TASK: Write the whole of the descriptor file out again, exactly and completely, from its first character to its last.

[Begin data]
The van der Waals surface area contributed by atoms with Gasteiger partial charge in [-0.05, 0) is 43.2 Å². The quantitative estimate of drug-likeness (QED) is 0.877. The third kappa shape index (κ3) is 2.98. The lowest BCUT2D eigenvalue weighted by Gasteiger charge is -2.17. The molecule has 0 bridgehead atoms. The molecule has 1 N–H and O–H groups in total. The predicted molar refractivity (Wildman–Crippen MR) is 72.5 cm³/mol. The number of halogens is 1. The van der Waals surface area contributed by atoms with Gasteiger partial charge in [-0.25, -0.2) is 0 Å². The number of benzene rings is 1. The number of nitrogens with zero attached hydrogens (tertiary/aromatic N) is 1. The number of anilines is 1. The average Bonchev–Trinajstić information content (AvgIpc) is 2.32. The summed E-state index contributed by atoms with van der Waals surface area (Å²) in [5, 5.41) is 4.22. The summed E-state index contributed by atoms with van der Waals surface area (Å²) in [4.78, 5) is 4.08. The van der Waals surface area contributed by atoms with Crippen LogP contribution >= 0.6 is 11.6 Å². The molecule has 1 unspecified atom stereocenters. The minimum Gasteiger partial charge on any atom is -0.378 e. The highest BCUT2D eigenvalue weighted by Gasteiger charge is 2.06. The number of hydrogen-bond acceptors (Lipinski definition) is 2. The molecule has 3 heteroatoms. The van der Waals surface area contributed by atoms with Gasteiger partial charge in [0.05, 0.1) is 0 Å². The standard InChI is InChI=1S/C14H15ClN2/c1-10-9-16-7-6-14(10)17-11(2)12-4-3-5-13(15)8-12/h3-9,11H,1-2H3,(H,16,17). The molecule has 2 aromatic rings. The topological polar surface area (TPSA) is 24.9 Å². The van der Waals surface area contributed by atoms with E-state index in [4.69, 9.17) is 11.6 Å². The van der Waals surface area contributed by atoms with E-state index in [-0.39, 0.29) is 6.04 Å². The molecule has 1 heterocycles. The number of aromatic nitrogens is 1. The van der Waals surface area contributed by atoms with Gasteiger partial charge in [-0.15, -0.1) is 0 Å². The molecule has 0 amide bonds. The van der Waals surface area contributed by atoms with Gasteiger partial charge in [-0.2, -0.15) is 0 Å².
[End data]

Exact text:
The van der Waals surface area contributed by atoms with Gasteiger partial charge in [-0.05, 0) is 43.2 Å². The quantitative estimate of drug-likeness (QED) is 0.877. The third kappa shape index (κ3) is 2.98. The lowest BCUT2D eigenvalue weighted by Gasteiger charge is -2.17. The molecule has 0 bridgehead atoms. The molecule has 1 N–H and O–H groups in total. The predicted molar refractivity (Wildman–Crippen MR) is 72.5 cm³/mol. The number of halogens is 1. The van der Waals surface area contributed by atoms with Gasteiger partial charge in [-0.25, -0.2) is 0 Å². The number of benzene rings is 1. The number of nitrogens with zero attached hydrogens (tertiary/aromatic N) is 1. The number of anilines is 1. The average Bonchev–Trinajstić information content (AvgIpc) is 2.32. The summed E-state index contributed by atoms with van der Waals surface area (Å²) in [5, 5.41) is 4.22. The summed E-state index contributed by atoms with van der Waals surface area (Å²) in [4.78, 5) is 4.08. The van der Waals surface area contributed by atoms with Crippen LogP contribution >= 0.6 is 11.6 Å². The molecule has 1 unspecified atom stereocenters. The minimum Gasteiger partial charge on any atom is -0.378 e. The highest BCUT2D eigenvalue weighted by Gasteiger charge is 2.06. The number of hydrogen-bond acceptors (Lipinski definition) is 2. The molecule has 3 heteroatoms. The van der Waals surface area contributed by atoms with Gasteiger partial charge in [0.05, 0.1) is 0 Å². The standard InChI is InChI=1S/C14H15ClN2/c1-10-9-16-7-6-14(10)17-11(2)12-4-3-5-13(15)8-12/h3-9,11H,1-2H3,(H,16,17). The molecule has 2 aromatic rings. The topological polar surface area (TPSA) is 24.9 Å². The van der Waals surface area contributed by atoms with E-state index in [4.69, 9.17) is 11.6 Å². The van der Waals surface area contributed by atoms with E-state index in [-0.39, 0.29) is 6.04 Å². The molecule has 1 heterocycles. The number of aromatic nitrogens is 1. The van der Waals surface area contributed by atoms with Gasteiger partial charge in [-0.15, -0.1) is 0 Å². The molecule has 0 amide bonds. The van der Waals surface area contributed by atoms with Gasteiger partial charge in [-0.2, -0.15) is 0 Å².